Faith & Social Justice: In the spirit of Richard Overton and the 17th C. Levellers

Family portraits # 2: Wonderful In-Laws

This picture is somewhat dated, but is a very good portrait of my wonderful in-laws, Olin and Katharine Westmoreland. Mama Katharine passed on in 2000 when an incompetent medical team missed a complication in a routine hospital procedure. She is greatly missed. She looked exactly like this picture (c. 1995?) at her death.

Olin, my father-in-law, now has a full grey beard and plays Santa for orphanages in Knoxville, TN. He is a retired pharmacist and a Naval veteran of WWII whose ship sank during the Battle of Midway. In the early years after the war, he served small communities in East TN where a pharmacist was the closest many came to seeing a medical doctor. He is a ruling elder in the Presbyterian Church, U.S.A.

My beloved, Kate, and I both share the experience of having been raised in other Christian denominations and later becoming Baptist by conviction. Kate was the only daughter with 3 brothers and parents much older than mine. So, when our courting became serious during seminary (late ’80s), not only her parents but also her brothers all gave me the 3rd degree to determine whether or not I was good enough for her. (The verdict was “no,” but they could see that Kate was going to marry me anyway.) Posted by Picasa


October 2, 2006 - Posted by | family


  1. Have you ever chastised Olin for taking part in ‘evil’ by being a member of the military and an active supporter in the war against Japan and Germany?

    Comment by Marcguyver | October 2, 2006

  2. No, nor my father (see below), either. Both know my views, however. I made no secret of them.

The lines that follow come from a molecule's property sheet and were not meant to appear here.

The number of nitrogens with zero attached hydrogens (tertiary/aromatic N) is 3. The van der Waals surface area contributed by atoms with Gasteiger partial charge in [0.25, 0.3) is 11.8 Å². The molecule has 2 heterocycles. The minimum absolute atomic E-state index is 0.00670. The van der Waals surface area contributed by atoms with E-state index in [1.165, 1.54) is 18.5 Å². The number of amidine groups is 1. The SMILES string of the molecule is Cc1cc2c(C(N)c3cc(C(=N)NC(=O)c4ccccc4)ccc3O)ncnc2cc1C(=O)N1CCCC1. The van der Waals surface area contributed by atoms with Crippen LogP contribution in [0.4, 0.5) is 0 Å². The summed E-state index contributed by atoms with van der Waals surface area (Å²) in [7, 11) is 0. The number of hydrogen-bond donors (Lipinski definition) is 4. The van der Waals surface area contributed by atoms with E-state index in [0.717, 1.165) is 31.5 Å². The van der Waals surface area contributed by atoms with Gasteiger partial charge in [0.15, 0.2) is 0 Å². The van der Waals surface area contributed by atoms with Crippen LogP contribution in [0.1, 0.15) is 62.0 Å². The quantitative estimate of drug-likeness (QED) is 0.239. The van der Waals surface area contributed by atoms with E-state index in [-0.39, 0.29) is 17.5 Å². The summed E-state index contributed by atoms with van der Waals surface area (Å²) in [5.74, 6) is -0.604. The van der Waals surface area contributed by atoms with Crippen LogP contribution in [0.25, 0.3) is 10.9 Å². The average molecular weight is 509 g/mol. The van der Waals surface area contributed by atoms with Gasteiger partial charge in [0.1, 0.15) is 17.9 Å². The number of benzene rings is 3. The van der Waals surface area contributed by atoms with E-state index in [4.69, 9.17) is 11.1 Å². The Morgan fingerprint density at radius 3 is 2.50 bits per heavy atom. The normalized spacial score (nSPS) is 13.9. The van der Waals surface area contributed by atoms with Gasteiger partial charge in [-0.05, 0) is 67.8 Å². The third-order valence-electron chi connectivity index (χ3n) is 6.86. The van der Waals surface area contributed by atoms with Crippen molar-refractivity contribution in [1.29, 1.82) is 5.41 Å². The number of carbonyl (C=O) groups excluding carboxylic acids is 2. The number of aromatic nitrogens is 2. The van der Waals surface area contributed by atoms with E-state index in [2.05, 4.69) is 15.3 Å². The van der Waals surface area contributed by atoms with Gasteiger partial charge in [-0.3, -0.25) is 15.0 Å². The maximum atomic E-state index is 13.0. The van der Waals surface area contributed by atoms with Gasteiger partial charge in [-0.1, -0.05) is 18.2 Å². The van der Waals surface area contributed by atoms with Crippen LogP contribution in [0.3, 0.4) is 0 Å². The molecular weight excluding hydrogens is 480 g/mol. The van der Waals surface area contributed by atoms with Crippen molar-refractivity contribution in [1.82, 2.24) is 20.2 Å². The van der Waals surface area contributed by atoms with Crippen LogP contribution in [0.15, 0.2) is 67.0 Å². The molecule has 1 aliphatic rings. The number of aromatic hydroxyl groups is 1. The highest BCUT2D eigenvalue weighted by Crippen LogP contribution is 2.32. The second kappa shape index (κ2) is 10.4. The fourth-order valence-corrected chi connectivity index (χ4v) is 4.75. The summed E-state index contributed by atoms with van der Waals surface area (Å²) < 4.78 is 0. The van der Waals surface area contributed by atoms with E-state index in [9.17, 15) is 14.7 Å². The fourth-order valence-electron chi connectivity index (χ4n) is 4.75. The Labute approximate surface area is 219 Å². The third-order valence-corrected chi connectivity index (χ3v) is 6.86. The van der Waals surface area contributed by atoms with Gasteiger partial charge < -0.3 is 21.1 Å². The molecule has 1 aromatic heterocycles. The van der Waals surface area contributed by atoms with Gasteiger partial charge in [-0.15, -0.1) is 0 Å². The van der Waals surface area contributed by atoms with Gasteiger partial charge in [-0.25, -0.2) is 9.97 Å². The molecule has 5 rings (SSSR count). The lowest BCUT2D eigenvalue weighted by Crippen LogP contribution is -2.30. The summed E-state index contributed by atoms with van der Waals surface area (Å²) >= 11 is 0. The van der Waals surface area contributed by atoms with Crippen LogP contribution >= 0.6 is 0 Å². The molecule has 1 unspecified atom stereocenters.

If a family member chose to debate me, I obliged them, but I didn’t usually seek family disharmony.

    Olin told me once that, though he was happy about the atomic bombing of Hiroshima and Nagasaki at the time (because it meant he could go home sooner), he later came to see the nuclear bombings as wholly unjustified. He also talked once of the numbers of men he knew who came home from WWII and said simply “never again.”

    But Olin is a very private man and does not like to talk about WWII at all. I know that he dislikes war movies.

    Are you going to tell me that there are no subjects with which you disagree with family members, but try to avoid fights? When I see Olin, it is almost always on a trip with my wife and daughters. Am I to ruin a trip to their Poppy’s house by picking an argument?

    Comment by Michael Westmoreland-White | October 3, 2006

  3. I don’t know that I’ve ever “chastised” any particular member of the military, either, Marc. My position would not be one of feeling a need to chastise the individual so much as correcting a broken, abused system.

    Comment by Dan Trabue | October 3, 2006

  4. No, I’m not saying that at all, nor did I. I was simply curious if you have ever confronted him with his ‘inappropriate’ behavior by taking up arms against a foreign enemy on foreign soil and taking an active role in ‘murdering innocent thousands’.

    Comment by Marcguyver | October 11, 2006

  5. Oh, and I forgot, he also actively took a role in protecting our freedoms, the freedoms of others, ridding the world of pure evil, and securing mine and your future.

    But alas…that wouldn’t make for much ‘fun’ in debating his actions now would it?

    Comment by Marcguyver | October 11, 2006

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